USA against the world: still not a fair fight

David Richard-USA TODAY Sports

Given its pot placement, the U.S. Men's National Team appears headed for a very tough group assignment in the World Cup draw. This is unfair, but let's remember who we are here.

The group draws for the 2014 World Cup in Brazil won't happen until Friday, and the announcement of the pots -- the pools from which those groups will be pulled -- was honestly pretty rote stuff. Each pot was, as expected, filled with teams from various designated regions, and the groups will be filled with teams from those pots, give or take one of the European teams in Group 4 that will be pulled from Pot 2 because... you know what, forget the bureaucratic details.

Forget it, and let's get to what's important: the United States may well wind up in a very difficult group, both because of its pot placement and because of that wild card European team slotted into Pot 2. There is a chance that the US could wind up in a group with, say, Brazil and Italy and the Netherlands. People -- non-patriots, whiners, soccer fans, and various other such types -- are upset about this.

Of course they are. These are people who live to be upset about these sorts of "injustices." They will be upset about the United States possibly winding up in a Group of Death that could actually cause -- if not physical death -- some sort of severe humiliation-related injury to a US Men's National Team that's otherwise on the rise. But these nervous nellie types would be upset no matter what. They will say that we can't win in a group like that, and they'll be right. But they will also be missing the broader point, which is that this is the U.F'ing.S. we're talking about.

Certainly it is somewhat unfair that nations not nearly as excellent as the United States in the areas that matter -- quantity and intensity of aggrieved billionaires; foods served in "fountain" format; bad vibe-y Twitter hoaxes and deep-thought essays about same; shopping-related fistfights occurring on holidays -- are allowed to play soccer against the United States. And certainly there is a chance that placement in such a Group of Death will send the USMNT home earlier from the World Cup than they otherwise might. Let's allow that all this might be something to get upset about.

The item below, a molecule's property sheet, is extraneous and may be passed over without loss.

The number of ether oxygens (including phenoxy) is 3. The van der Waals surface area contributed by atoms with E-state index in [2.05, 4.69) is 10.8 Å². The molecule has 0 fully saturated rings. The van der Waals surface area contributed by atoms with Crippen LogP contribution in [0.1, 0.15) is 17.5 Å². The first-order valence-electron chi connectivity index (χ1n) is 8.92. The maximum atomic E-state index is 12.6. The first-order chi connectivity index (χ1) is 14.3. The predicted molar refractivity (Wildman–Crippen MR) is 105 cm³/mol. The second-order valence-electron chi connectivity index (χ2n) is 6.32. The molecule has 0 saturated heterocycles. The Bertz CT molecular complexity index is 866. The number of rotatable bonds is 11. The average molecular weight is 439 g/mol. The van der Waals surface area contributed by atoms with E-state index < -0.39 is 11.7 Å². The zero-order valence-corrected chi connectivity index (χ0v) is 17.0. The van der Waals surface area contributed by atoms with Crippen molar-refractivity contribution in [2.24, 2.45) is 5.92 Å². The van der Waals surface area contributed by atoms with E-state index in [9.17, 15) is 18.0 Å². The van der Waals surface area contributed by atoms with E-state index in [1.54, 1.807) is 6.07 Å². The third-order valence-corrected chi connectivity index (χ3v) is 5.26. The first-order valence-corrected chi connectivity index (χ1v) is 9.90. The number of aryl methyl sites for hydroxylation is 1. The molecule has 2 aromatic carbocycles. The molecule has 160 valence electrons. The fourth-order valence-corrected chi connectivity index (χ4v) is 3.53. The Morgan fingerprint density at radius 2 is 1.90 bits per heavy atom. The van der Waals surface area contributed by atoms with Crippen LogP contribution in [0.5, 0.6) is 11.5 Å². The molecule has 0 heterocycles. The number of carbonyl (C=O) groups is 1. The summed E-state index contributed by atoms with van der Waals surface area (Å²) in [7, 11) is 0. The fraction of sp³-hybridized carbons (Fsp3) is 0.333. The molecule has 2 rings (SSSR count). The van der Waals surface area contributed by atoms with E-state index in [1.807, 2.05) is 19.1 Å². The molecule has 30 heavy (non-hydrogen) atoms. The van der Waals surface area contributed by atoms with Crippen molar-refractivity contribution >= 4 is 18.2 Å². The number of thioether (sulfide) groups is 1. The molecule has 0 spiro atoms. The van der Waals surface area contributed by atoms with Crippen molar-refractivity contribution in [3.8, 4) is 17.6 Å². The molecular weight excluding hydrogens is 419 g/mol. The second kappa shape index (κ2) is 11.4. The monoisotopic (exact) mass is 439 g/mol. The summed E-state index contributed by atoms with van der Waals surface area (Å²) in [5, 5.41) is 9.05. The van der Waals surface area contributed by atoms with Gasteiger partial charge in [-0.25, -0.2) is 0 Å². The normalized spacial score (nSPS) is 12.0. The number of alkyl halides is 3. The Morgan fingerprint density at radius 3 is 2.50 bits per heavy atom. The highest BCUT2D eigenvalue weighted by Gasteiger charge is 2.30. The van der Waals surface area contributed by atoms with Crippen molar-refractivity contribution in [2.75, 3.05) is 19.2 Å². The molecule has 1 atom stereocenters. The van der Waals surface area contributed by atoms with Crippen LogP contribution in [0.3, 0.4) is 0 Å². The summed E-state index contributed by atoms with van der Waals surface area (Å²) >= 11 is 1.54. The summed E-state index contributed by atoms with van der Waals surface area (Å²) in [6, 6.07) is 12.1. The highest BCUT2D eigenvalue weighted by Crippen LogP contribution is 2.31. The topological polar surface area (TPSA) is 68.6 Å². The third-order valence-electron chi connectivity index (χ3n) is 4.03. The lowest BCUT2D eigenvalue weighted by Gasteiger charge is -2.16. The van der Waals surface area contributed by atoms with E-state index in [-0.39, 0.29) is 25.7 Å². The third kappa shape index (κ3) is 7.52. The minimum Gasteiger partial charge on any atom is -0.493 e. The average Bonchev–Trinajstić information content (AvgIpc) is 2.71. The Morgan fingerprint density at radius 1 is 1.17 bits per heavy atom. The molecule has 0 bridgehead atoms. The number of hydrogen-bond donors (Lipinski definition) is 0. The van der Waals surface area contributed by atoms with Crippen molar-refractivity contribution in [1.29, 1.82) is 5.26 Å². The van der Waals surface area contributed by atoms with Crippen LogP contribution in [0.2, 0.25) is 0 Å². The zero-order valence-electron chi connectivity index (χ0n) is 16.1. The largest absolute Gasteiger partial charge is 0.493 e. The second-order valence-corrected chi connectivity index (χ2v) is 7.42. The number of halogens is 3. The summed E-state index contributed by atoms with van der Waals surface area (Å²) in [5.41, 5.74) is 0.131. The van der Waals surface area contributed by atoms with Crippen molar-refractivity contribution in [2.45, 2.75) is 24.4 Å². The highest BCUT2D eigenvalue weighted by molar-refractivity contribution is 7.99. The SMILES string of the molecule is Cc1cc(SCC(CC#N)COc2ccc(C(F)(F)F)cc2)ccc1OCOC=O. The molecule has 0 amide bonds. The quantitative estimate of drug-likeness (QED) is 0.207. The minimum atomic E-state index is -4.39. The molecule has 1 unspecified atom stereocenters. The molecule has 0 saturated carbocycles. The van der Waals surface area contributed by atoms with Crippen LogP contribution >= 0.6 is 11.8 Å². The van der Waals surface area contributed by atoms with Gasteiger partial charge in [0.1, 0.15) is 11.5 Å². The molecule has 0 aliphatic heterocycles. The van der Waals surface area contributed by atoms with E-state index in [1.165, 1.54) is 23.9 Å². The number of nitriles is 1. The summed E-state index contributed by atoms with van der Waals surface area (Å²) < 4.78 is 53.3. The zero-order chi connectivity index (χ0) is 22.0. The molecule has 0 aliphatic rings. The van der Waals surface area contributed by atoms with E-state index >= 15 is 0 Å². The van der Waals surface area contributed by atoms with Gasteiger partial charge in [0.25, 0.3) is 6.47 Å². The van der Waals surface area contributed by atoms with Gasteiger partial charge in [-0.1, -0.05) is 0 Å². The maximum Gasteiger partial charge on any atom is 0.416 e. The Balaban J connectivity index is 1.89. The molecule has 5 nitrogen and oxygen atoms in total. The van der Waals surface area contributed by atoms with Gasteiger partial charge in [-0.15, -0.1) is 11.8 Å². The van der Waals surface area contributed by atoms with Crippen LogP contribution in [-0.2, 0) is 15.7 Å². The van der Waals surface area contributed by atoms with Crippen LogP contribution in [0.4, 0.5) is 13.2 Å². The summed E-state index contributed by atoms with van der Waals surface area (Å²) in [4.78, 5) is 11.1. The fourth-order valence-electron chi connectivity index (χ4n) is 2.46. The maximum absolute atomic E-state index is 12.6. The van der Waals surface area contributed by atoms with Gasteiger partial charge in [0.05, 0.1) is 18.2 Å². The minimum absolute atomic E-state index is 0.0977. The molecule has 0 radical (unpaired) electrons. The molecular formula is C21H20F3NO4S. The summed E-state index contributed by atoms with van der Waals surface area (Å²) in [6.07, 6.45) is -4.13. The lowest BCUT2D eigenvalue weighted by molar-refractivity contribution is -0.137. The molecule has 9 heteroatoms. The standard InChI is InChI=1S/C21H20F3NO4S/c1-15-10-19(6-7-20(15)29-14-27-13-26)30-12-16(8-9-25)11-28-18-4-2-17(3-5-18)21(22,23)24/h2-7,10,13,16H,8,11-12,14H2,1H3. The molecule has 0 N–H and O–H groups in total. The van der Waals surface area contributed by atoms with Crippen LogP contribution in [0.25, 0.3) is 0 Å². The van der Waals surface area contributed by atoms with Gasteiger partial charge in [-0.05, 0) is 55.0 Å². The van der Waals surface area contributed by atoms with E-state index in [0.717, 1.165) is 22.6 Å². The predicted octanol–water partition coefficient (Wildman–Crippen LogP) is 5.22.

But let's also remember that we're the nation that defeated childhood poverty and global warming, the nation that gave the world the Transformers film franchise, the indispensable and essential nation. Things are not and never have been given to us; we make our own destiny, we seize even the slimmest opportunities and give those opportunities stern but loving lectures about the importance of self-reliance. We encourage those opportunities to improve themselves, maybe take classes towards a Medical Assistant degree. We subject those opportunities to random testing for recreational drugs, because it's important to both trust and verify. This is what we do. And it's why I, and you, should only say "bring it on" to the prospect of an assignment to some horrifying Group of Death in the World Cup. We've got this.

That's a different thing than saying the U.S. men could win their way out of that pool, I hasten to add. But neither is it anything we can't handle. The world, and the World Cup, demands much from us, now as ever. And, again and again, we give it to the world. "We need a popular musician who aspires, on alternating days, to being either Karl Lagerfeld or a Corbusier lamp," the world cries, and we give them Kanye. "Oh no," the world gripes impotently, "there is nothing inside the crust of this pizza." And we inject some utility-grade mozzarella into that crust for them with a horrifying dairy syringe, and then deliver it with a two-liter of Pepsi for no added charge. No one even asked us for VH1's "Mob Wives," and we made it anyway. As one of the strongest teams in Pot 3, much will be asked of the U.S., and quite possibly very little opportunity will be given. This is nothing new.

The challenge, as ever, is not just to win -- which is good, actually, because the U.S. isn't winning its way out of a group with the likes of Brazil and Portugal and Italy in it -- but to do what we do best. Are we just going to sit back and complain about it? No, of course not. We are going to stand up when we complain. It will be beautiful. It will be us. And it will be the envy of the rest of the world, again, as ever.

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